Finally emerging under the cloud

Home sweet home

Across to Slievanea and Pedlars Lake


Saturday July 8th;

Exiting my tent at 07.15 I was delighted to discover that the cloud had lifted  and the sun was shining on some low wisps of cloud in the valley below. It was food for the spirit as much as my porridge sustained the body. As usual it takes a while to get everything done and dusted so it was 08.20 by the time I was again on the move. A nice easy kilometer for starters as I traversed the slope to the pass under Ballysitteragh was followed by the 240mtr slog to the broad summit which got the blood pumping in the still, humid morning air. The cloud was bubbling up a bit and the views were somewhat obscured but I was in the sun as often as not and the views when they came were wonderful. The next few kilometers are easy going and I soon arrived at the Connor Pass which was busy with the usual tourists oohing and aahing at the views. I left them to it and crossed the road and slogged up to the wonderful viewpoint of Slievanea with its precipitous drops down to Pedlars Lake and across the valley towards Brandon it was a good place to have a wee rest. Some cloud was coming and going so the views were again somewhat restricted but it was glorious none the less.
I had a big grin on my face when I emerged to this view

And it kept changing



A bit misty but the only view I got to one of my favourite places..Ballyferriter and The Three Sisters

Brandon Massif


Nearing the Conner pass

Atmospheric cliffs atop Sleivanea

Next up was the long ridge that runs from east to west until it ends at Annascaul Lake. I was making good time and I revised my original target of catching the 15.45 bus to Tralee and I now thought I would be able to catch the 13.45 instead. I didn't have a lot of time to spare so I set off across the broad boggy saddle towards the next top An Cnapán Mór 649mtrs. As I crossed I was treated to stunning views of the wild rugged ground between this ridge and the hills on the north side that would be a wild and isolated place to explore. The cloud arrived on top when I did but it was transient and as I carried on towards Cnoc na Bánóige 641mtrs I was basking in sunshine once again. In fact the day was showing signs of improving and in the sun it was quite warm. The stiff 200mtr pull to this top passed quickly enough and realizing that time was tight I wasted no time in heading for what would be my last top of the day Cnoc Mulanane 593mtrs before I dropped to the valley and headed for Annascaul. When I reached the final top I scanned the farmland in the valley to try and spy a direct way to access the public road and sure enough I spotted a track running through some rough pasture which seemed to fit the bill nicely. I went quickly down the steep grassy slope and I was soon at the track and before long I was walking along a delightful lane that was alive with colour, insect and bird life. It was hot and sunny as well and it was a delightful end to the trip. I arrived in the pretty village with 20 minutes to spare and I was able to sit and enjoy a coffee while I waited for the bus. So todays jaunt was around 21kilometers and had around 850mtrs of ascent and it took me five and a quarter hours. A total of about 45 kilometers over 2200mtrs of climbing meant I was very very pleased with my couple of days. Good training for the Alps as well 😃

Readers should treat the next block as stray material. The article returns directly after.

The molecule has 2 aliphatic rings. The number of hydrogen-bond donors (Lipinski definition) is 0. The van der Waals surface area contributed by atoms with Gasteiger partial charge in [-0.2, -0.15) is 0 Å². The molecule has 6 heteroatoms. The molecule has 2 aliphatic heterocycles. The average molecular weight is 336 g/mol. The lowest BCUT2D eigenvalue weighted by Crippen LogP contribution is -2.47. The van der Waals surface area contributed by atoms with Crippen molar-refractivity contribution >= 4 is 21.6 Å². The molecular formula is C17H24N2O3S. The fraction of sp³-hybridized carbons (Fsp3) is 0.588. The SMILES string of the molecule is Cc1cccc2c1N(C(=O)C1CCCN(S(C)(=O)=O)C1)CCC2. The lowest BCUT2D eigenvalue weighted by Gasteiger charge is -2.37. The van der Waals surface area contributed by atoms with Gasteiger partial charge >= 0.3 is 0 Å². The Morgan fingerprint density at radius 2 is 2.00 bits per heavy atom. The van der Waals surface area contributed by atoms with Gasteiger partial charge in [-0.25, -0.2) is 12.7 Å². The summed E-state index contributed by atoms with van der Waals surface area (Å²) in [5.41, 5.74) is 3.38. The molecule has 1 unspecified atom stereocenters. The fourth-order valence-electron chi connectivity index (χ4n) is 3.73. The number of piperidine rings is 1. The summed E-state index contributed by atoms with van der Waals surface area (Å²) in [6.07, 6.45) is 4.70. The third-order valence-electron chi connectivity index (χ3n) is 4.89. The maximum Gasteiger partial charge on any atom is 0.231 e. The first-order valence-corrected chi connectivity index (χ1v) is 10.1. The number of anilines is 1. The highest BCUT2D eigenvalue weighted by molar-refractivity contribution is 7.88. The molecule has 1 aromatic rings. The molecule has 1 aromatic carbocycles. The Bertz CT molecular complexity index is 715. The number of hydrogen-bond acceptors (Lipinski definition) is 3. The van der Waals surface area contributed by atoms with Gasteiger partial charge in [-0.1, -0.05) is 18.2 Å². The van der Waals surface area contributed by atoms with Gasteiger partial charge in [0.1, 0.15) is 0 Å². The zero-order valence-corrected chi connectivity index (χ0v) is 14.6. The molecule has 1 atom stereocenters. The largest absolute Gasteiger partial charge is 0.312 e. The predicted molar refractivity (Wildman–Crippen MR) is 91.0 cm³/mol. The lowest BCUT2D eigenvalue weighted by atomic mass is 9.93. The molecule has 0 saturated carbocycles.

Benoskee and my ridge on the right. A beautiful remote(ish) valley

Green gully :)

Ever changing views

Back along the broad ridge. Sun and sea views

The final stretch before dropping down to the right